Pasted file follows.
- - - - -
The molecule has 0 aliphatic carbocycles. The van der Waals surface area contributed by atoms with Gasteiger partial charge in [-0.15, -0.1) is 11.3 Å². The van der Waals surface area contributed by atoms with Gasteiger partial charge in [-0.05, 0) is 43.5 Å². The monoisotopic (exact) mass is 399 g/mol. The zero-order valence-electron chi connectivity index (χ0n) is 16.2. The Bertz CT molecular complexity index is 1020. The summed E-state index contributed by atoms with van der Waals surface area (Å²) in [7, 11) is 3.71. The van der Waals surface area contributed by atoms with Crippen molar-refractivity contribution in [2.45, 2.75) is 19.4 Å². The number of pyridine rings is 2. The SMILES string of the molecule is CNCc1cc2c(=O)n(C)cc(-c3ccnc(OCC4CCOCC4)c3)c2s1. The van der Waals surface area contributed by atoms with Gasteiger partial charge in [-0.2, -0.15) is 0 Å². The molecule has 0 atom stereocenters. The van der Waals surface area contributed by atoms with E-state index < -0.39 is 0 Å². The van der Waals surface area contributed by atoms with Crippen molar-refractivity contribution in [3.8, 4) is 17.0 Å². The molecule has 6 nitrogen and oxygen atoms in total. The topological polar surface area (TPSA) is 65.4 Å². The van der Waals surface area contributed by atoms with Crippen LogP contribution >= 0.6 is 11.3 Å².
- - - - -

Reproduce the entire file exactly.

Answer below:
The molecule has 0 aliphatic carbocycles. The van der Waals surface area contributed by atoms with Gasteiger partial charge in [-0.15, -0.1) is 11.3 Å². The van der Waals surface area contributed by atoms with Gasteiger partial charge in [-0.05, 0) is 43.5 Å². The monoisotopic (exact) mass is 399 g/mol. The zero-order valence-electron chi connectivity index (χ0n) is 16.2. The Bertz CT molecular complexity index is 1020. The summed E-state index contributed by atoms with van der Waals surface area (Å²) in [7, 11) is 3.71. The van der Waals surface area contributed by atoms with Crippen molar-refractivity contribution in [2.45, 2.75) is 19.4 Å². The number of pyridine rings is 2. The SMILES string of the molecule is CNCc1cc2c(=O)n(C)cc(-c3ccnc(OCC4CCOCC4)c3)c2s1. The van der Waals surface area contributed by atoms with Gasteiger partial charge in [-0.2, -0.15) is 0 Å². The molecule has 0 atom stereocenters. The van der Waals surface area contributed by atoms with E-state index < -0.39 is 0 Å². The van der Waals surface area contributed by atoms with Crippen molar-refractivity contribution in [3.8, 4) is 17.0 Å². The molecule has 6 nitrogen and oxygen atoms in total. The topological polar surface area (TPSA) is 65.4 Å². The van der Waals surface area contributed by atoms with Crippen LogP contribution >= 0.6 is 11.3 Å².